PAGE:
The First Woman Behind a Camera, Now Forgotten

Hardly anyone remembers Alice Guy-Blaché, the first female movie director. Now filmmaker Pamela Green—who calls Guy-Blaché the Mark Zuckerberg of her time—is on a mission to get Alice’s story on the silver screen.

She wrote, directed, or produced more than 1,000 films. At age 23, she was one of the first filmmakers to make a narrative movie. She pioneered the technology of syncing sound to film. She created the first film with an all African-American cast. And she was the first woman to build and run a film studio.

Any idea who she is?

If not, you’re far from alone. A majority of people—even Hollywood directors, actors, and producers—have never heard of her.

Alice+Guy+Be+Natural+©riginalAlice Guy-Blaché was the world’s first female director.

From 1896 to 1906 Alice Guy-Blaché was probably the only woman film director in the world. She had begun as a secretary for Léon Gaumont and made her first film in 1896. After that first film she directed and produced or supervised almost six hundred silent films ranging in length from one minute to thirty minutes, the majority of Alice_Guywhich were of the single-reel length. In addition, she also directed and produced or supervised one hundred and fifty synchronized sound films for the Gaumont Chronophone. Her Gaumont silent films are notable for their energy and risk-taking; her preference for real locations gives the extant examples of these Gaumont films a contemporary feel. As Alan Williams has described her influence, Alice Guy “created and nurtured the mood of excitement and sheer aesthetic pleasure that one senses in so many pre-war Gaumont films, including the ones made after her departure from the Paris studio”. Most notable of her Gaumont period films is Vie du Christ (1906), a thirty-minute extravaganza that featured twenty-five sets as well as numerous exterior locations and over three hundred extras.

Alice Guy met English cameraman Herbert Blaché while filming a movie on location in Europe.  The two married in 1906, and soon after their wedding, went to New York to run Gaumont’s American office.  The move appears to mean that he followed her established career with Gaumont, not vice versa, but he headed its New York office while she bore their daughter. Simone.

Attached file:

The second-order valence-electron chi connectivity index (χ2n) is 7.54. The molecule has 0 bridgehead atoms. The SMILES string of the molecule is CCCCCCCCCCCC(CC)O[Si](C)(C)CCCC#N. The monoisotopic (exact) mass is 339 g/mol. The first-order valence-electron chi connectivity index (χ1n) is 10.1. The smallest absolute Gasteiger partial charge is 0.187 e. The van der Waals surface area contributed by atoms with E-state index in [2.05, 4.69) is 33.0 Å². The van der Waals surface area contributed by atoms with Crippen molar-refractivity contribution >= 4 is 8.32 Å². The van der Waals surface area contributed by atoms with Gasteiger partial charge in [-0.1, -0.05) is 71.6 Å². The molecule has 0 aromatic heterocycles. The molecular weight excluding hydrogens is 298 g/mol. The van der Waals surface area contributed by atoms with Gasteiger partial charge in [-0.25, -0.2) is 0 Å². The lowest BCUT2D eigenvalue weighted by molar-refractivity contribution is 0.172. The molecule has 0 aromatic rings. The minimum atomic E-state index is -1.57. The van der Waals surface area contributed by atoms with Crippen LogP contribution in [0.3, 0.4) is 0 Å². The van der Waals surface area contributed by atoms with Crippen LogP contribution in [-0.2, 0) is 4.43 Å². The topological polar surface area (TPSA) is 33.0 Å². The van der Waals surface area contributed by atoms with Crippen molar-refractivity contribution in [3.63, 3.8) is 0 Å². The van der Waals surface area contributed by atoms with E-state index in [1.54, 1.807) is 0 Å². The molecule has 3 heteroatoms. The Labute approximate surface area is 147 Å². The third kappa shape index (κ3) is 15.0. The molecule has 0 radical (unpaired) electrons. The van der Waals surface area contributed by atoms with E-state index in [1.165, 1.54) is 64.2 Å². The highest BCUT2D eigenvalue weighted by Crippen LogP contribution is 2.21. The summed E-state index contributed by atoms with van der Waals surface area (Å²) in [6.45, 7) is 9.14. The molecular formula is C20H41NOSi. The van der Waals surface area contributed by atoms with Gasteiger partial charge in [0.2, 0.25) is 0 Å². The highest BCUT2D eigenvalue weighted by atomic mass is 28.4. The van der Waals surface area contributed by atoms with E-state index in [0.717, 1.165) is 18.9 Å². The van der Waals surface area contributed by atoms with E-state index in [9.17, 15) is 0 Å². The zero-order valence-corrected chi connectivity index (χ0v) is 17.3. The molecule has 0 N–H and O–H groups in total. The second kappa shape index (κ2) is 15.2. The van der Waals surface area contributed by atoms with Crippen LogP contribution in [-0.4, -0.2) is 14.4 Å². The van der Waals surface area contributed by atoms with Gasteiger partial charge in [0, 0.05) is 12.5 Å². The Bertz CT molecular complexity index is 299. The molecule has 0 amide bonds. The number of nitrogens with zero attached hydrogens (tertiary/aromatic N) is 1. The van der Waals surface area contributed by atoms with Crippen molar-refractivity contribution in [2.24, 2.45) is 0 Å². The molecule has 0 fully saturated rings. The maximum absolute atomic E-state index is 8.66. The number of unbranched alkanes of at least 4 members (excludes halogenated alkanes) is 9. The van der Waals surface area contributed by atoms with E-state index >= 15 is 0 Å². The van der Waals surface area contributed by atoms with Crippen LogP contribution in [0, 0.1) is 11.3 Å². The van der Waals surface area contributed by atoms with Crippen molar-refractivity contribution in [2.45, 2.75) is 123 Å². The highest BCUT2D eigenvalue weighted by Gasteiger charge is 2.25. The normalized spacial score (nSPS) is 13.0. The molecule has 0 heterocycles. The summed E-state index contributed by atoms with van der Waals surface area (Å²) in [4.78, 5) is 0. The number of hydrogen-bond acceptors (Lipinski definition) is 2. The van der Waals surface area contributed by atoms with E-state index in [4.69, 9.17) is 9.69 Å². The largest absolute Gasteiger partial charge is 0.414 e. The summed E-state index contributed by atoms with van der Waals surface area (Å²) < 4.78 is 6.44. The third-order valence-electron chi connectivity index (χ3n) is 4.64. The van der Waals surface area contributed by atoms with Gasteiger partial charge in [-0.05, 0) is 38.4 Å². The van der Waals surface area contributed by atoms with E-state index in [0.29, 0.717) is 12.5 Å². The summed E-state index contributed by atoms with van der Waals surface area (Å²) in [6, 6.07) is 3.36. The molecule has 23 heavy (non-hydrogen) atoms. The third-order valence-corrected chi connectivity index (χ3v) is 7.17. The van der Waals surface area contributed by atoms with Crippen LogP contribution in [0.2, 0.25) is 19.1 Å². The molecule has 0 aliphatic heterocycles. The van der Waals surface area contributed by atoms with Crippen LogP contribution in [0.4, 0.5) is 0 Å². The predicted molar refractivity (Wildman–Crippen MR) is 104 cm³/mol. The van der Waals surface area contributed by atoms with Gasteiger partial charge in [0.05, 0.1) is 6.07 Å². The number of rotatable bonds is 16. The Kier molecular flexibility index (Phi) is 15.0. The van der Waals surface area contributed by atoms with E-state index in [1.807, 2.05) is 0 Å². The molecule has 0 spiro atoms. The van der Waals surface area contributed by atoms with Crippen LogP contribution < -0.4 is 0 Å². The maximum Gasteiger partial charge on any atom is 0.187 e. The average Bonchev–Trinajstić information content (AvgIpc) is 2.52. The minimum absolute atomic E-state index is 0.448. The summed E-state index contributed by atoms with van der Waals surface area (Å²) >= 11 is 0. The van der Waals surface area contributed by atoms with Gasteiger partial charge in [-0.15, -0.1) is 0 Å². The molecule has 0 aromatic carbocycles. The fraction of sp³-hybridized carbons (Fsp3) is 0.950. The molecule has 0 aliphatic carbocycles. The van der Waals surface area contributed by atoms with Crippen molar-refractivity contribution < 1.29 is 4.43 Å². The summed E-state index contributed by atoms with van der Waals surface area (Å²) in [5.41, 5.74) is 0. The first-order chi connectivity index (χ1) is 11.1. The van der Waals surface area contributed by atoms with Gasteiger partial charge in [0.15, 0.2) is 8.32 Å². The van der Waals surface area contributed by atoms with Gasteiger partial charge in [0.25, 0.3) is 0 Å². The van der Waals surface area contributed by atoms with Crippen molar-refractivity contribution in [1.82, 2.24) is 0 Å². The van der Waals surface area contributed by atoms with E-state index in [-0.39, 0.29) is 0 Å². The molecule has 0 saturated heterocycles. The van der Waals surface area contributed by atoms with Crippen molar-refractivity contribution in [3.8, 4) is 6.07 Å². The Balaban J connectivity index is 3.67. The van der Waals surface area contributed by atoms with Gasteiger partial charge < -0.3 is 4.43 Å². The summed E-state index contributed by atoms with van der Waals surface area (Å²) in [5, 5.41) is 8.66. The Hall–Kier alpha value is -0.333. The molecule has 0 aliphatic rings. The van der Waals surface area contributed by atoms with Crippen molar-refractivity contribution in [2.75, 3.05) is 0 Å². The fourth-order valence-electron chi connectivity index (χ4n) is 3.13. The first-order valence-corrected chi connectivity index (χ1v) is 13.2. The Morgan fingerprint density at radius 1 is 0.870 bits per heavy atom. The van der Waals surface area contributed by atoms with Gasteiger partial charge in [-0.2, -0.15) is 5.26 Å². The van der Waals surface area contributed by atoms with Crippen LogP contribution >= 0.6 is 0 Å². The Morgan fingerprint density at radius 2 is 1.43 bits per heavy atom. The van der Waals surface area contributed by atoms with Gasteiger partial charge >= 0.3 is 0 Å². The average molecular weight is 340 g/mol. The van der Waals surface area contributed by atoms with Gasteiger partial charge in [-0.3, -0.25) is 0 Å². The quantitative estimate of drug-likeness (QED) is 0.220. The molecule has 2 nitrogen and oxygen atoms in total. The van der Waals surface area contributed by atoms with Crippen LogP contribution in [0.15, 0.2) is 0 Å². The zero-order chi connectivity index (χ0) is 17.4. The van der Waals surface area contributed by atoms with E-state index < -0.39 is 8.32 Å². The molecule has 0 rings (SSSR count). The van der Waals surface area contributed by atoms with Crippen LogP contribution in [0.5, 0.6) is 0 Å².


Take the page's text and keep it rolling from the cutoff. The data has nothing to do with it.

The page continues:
imagesWhen she returned to the movie scene two years later, Guy-Blaché opened her own studio, Solax, in 1910.  Her husband still was running Gaumont, and they moved in a world of exciting innovations and innovators.  As president of Solax, she would write, direct, and/or otherwise contribute to the production of more than 700 films.  At its height, Solax produced an average of two films a week.  Of course they were short, with most running about ten minutes, and like all films of that era, lacked quality sound.  Yet Guy-Blaché was so talented that she managed to develop complex plots in that short, silent time. It was commented on in publications of the era that Guy-Blaché placed a large sign in her studio reading “Be Natural.”

The Cabbage Fairy (1896) – 1st Female Filmmaker – ALICE GUY BLACHE – La Fee aux Choux

The Cabbage Fairy (aka La fée aux choux) is the oldest surviving film directed by the world’s 1st female filmmaker, Alice Guy-Blaché. The short references a folk tale regarding the origin of babies, not unlike the delivery stork, and pre-dating Cabbage Patch dolls by about 80 years.

Pierrette’s Escapades (1900) – ALICE GUY BLACHE – Score by Billy Duncan – Le depart d’Arlequin et de

In 1930, Léon Gaumont published the history of his company with no mention of any production history before 1907. This upset Guy, prompting her to write a letter to Gaumont, after which he agreed to change the documents. However these changes were never published.  Although Alice Guy Blaché has been omitted from most American film histories, her contribution to the industry merits recognition:  she was one of the first people to experiment with sound technology in films, and she made “talkies” long before the first “official” talkie in 1927.  She also developed distinctive techniques that made her films identifiable as her own.  She was one of the first directors to use deep-focus photography, and her movies were highly theatrical, with lush and expensive sets.

Arguably, Guy-Blaché changed the format of filmmaking forever. “We think of her as like a Mark Zuckerberg,” Green says. “The technology was there, but she took it further by figuring out a way to connect with the audience through her storytelling.”

She was active in France from 1896 to 1907 and in the United States from 1910 to 1922, Green says. And by utilizing a narrative technique, Guy-Blaché was able to accomplish something completely unique for the time.

“She understood that telling a narrative story in film was going to require following the perspective of a singular character, and it took a good 10 years for other filmmakers to figure out exactly what she did,” Alison McMahan, a filmmaker and film scholar, says in one of the movie’s Kickstarter videos.

The film’s title, Be Natural, reflects what Guy-Blaché told her actors when directing them—to “act natural,” which was dramatic for the time. She even had signs with the mantra in Solax studios, Green says.

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